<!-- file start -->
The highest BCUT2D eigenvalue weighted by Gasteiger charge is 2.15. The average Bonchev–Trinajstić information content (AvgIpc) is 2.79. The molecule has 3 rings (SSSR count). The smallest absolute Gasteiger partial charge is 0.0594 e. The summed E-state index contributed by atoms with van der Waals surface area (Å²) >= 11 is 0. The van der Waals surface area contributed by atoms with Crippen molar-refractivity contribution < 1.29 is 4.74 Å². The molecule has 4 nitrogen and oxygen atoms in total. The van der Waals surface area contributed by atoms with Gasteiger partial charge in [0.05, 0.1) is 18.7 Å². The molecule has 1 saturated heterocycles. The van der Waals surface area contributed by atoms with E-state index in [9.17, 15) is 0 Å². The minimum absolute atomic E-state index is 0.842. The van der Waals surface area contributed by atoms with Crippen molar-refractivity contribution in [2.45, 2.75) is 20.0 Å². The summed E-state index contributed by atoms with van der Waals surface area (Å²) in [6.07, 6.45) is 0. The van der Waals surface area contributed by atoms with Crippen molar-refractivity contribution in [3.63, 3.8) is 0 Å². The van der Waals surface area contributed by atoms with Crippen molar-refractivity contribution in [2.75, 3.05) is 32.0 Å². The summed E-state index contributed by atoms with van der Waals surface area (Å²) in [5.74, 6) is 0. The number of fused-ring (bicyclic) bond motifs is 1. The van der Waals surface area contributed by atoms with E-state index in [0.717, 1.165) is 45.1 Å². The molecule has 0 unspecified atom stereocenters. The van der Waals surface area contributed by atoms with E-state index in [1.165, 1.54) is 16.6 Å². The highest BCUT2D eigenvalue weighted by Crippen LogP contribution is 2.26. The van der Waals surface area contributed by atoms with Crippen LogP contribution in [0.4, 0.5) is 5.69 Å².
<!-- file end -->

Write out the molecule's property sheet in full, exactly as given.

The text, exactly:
The highest BCUT2D eigenvalue weighted by Gasteiger charge is 2.15. The average Bonchev–Trinajstić information content (AvgIpc) is 2.79. The molecule has 3 rings (SSSR count). The smallest absolute Gasteiger partial charge is 0.0594 e. The summed E-state index contributed by atoms with van der Waals surface area (Å²) >= 11 is 0. The van der Waals surface area contributed by atoms with Crippen molar-refractivity contribution < 1.29 is 4.74 Å². The molecule has 4 nitrogen and oxygen atoms in total. The van der Waals surface area contributed by atoms with Gasteiger partial charge in [0.05, 0.1) is 18.7 Å². The molecule has 1 saturated heterocycles. The van der Waals surface area contributed by atoms with E-state index in [9.17, 15) is 0 Å². The minimum absolute atomic E-state index is 0.842. The van der Waals surface area contributed by atoms with Crippen molar-refractivity contribution in [2.45, 2.75) is 20.0 Å². The summed E-state index contributed by atoms with van der Waals surface area (Å²) in [6.07, 6.45) is 0. The van der Waals surface area contributed by atoms with Crippen molar-refractivity contribution in [3.63, 3.8) is 0 Å². The van der Waals surface area contributed by atoms with Crippen molar-refractivity contribution in [2.75, 3.05) is 32.0 Å². The summed E-state index contributed by atoms with van der Waals surface area (Å²) in [5.74, 6) is 0. The number of fused-ring (bicyclic) bond motifs is 1. The van der Waals surface area contributed by atoms with E-state index in [0.717, 1.165) is 45.1 Å². The molecule has 0 unspecified atom stereocenters. The van der Waals surface area contributed by atoms with E-state index in [1.165, 1.54) is 16.6 Å². The highest BCUT2D eigenvalue weighted by Crippen LogP contribution is 2.26. The van der Waals surface area contributed by atoms with Crippen LogP contribution in [0.4, 0.5) is 5.69 Å².